Exploring Ultimate Worth in a Post-Secular World
This book addresses the question of human rights education in a world that is witnessing a resurgence of religion in public life, and a continuation of religion across much of the globe, long after secularization theories predicted its decline. Promoting a universal vision of human rights while acknowledging religious diversity is a challenge for schools. This book starts with the basic premise that human rights are grounded in a belief in the dignity and ultimate worth of the human person. Drawing on key philosophical and theological sources for understanding dignity, it builds a vision of human rights and religious education that seeks to square the impossible circle of universal human rights education in a religiously diverse world.
Introduction to Part ii Dignity is the focus of much discussion and there are numerous systematic treatments in literature from many cultural and religious perspectives.1 It is interpreted relationally by its interaction to other ordering ideas, through conceptual typologies and also as a contextualized and self-contained his- torical notion (Lebech, 2004; Sulmasy, 2008; Miguel, 2002). The sources chosen in the next chapters are commonly identified in contemporary lit- erature as featuring prominently in the development of the idea. They are grouped under three categories: Antiquity which offers a cosmo-centric framework, Christianity which offers a Christo-centric framework and the Enlightenment which offers a logo-centric framework. Each of these frame- works offers a different understanding of the place of social acceptability. The main source from antiquity is Cicero, and significant within his thinking are Stoic ideas about natural law that are also found in Sophocles (1974) and Aristotle (1995). Cicero features in many recent reviews of dignity and provides an early snapshot of the concept. A shift in emphasis occurs within the Christian group, which covers a collection of authors all operating within a theological framework. Thus this group spans histori- cal periods so that influences are seen in contemporary Christian think- ing. While natural law grows in influence, the idea of the image of God and the image of Christ become key to defining the dignity of the human person in the twentieth century. These doctrines remain important in the present day. Kant is by far the most commonly cited philosopher...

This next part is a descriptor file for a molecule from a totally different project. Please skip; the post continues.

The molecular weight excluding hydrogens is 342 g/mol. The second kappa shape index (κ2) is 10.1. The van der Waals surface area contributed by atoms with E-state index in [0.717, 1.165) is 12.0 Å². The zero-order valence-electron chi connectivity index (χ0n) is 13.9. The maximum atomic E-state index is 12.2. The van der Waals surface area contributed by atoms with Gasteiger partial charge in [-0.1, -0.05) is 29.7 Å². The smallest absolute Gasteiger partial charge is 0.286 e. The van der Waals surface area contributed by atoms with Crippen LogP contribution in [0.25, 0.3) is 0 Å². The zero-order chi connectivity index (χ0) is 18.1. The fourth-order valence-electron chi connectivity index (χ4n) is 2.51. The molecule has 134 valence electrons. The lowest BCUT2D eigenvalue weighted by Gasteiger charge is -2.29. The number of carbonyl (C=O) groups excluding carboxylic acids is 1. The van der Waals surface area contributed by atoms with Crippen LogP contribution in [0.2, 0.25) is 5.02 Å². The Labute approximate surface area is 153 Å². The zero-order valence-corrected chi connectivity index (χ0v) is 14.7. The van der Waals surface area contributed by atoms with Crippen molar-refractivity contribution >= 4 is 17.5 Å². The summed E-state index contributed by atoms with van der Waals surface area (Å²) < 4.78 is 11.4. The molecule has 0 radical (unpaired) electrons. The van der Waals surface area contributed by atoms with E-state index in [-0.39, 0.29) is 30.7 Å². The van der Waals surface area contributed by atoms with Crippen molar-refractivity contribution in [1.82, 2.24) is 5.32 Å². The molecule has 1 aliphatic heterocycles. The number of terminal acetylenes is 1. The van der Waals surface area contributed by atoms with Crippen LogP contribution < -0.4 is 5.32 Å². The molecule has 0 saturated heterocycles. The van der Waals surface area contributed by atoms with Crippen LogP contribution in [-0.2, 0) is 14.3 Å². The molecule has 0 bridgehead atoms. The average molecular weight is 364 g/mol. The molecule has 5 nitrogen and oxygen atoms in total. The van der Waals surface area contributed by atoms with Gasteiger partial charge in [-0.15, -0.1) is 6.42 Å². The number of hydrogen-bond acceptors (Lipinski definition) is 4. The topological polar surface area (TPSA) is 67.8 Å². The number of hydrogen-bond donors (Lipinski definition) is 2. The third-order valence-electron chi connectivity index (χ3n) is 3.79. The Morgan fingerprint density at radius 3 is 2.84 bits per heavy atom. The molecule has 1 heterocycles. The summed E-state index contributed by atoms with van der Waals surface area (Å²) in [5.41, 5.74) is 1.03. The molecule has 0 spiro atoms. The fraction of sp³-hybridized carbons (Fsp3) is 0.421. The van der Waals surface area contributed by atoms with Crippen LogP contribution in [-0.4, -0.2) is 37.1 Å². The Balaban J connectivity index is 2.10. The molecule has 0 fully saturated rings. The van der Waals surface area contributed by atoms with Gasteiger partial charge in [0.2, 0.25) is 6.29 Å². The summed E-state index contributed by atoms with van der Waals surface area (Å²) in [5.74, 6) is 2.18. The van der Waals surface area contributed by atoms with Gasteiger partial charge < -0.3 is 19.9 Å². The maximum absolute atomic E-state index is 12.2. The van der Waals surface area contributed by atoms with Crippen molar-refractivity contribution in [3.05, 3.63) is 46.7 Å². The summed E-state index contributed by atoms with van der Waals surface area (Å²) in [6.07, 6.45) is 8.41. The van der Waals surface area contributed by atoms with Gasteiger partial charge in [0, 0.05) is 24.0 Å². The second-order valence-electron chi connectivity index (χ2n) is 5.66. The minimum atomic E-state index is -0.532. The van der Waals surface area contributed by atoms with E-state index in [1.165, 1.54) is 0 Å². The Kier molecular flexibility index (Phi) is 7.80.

You are not authenticated to view the full text of this chapter or article.
This site requires a subscription or purchase to access the full text of books or journals.
Do you have any questions? Contact us.Or login to access all content.